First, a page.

Visit Daily Maverick’s home page for more news, analysis and investigations

    “Among the many roles she adopted in the course of a life she led to the full, we are duty-bound to recall her establishment of our democratic Parliament which exercised the task of undoing decades-old apartheid legislation and fashioning the legislative foundations of the free and democratic South Africa.”

    Ramophosa added that many of the rights and material benefits South Africans enjoy today have their origins in the legislative programme of the inaugural democratic Parliament under Ginwala’s leadership, with Nelson Mandela occupying the seat of the first president to be elected by the democratic Parliament.

    Frene Ginwala chats to Archbishop Desmond Tutu before he hands over the TRC’s final report to President Thabo Mbeki at the Union Buildings in Pretoria. (Photo: Gallo Images / The Times / Sydney Seshibedi)
    Nelson Mandela enters Parliament with Speaker Frene Ginwala, Defence Minister Mosiou Lekota and parliamentary secretary Sindiso Mfenyana in 1997. (Photo: Gallo Images / Oryx Media Archive)

    “Frene Ginwala epitomised the ethos and expectations of our then fledgling Constitution and played an important role in building the capacity of Parliament through the transformation of activists and leaders into lawmakers who were in turn able to transform our country.

    “Dr Ginwala was similarly influential and instrumental in shaping the advancement of democracy and the entrenchment of democratic political processes and fundamental socioeconomic rights in the Southern African Development Community and the continent at large.

    “Beyond African shores, she positioned our young democracy both as one that had as much to contribute to as it had to learn from global precedents and experience.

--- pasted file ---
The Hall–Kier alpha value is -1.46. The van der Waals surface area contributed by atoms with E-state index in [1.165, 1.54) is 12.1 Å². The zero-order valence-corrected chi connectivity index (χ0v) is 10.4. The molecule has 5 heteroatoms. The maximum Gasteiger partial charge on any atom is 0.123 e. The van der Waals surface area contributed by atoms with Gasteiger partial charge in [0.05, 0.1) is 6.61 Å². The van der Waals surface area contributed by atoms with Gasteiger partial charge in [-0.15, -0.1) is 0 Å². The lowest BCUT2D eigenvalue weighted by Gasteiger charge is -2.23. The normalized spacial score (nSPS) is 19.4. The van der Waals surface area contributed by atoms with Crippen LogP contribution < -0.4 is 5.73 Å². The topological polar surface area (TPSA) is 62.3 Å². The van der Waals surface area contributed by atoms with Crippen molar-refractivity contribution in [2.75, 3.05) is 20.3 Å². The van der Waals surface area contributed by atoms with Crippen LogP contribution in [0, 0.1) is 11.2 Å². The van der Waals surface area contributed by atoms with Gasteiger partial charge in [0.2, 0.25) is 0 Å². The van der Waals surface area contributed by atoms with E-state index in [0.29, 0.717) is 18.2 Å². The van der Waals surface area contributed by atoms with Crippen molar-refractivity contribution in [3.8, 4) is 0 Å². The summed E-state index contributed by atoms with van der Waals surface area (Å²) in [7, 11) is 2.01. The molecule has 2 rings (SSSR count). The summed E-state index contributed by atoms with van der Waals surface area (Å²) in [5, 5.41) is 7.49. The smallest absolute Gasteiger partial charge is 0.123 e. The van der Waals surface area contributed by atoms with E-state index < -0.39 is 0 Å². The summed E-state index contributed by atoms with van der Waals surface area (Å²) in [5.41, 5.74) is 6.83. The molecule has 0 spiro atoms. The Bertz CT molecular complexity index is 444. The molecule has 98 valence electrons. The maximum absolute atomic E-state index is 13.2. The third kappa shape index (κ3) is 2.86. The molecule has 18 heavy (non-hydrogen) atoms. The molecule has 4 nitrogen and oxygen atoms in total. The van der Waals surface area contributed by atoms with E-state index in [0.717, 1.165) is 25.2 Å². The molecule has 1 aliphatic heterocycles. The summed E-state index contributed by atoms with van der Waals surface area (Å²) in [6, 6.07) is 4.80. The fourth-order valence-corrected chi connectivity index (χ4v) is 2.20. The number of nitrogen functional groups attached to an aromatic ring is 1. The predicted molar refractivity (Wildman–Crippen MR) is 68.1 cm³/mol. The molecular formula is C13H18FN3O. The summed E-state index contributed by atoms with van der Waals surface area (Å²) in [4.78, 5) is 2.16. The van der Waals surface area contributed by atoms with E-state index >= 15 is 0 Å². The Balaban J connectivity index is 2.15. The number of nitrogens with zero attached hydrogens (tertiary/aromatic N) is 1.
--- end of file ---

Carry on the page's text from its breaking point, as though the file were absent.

“We have lost another giant among a special generation of leaders to whom we owe our freedom and to whom we owe our commitment to keep building the South Africa to which they devoted their all.”

    Frene Ginwala at home in Johannesburg on 18 September 2015. (Photo: Gallo Images / City Press / Lucky Nxumalo)
    The signing of the Constitution in May 1996 ushered in a new era of constitutional democracy two years after the country’s historic first democratic election and the installation of President Nelson Mandela. In this photograph of members of the Constitutional Assembly, party leaders in the front row include Roelf Meyer, Frene Ginwala, FW De Klerk, Cyril Ramaphosa, Nelson Mandela, Leon Wessels and Thabo Mbeki.(Photo: Gallo Images / Oryx Media Archive)

    The family has requested a private funeral and the Presidency said it respected their wishes. Details of an official memorial event have not been announced yet.

    The majority opposition DA also sent condolenecs. “She presided over a Parliament that repealed many apartheid laws and contributed to the drafting of the Constitution. May she rest in peace,” said DA parliamentary Chief Whip Siviwe Gwarube. DM

    Frene Ginwala, South Africa’s founding speaker of Parli… (dailymaverick.co.za)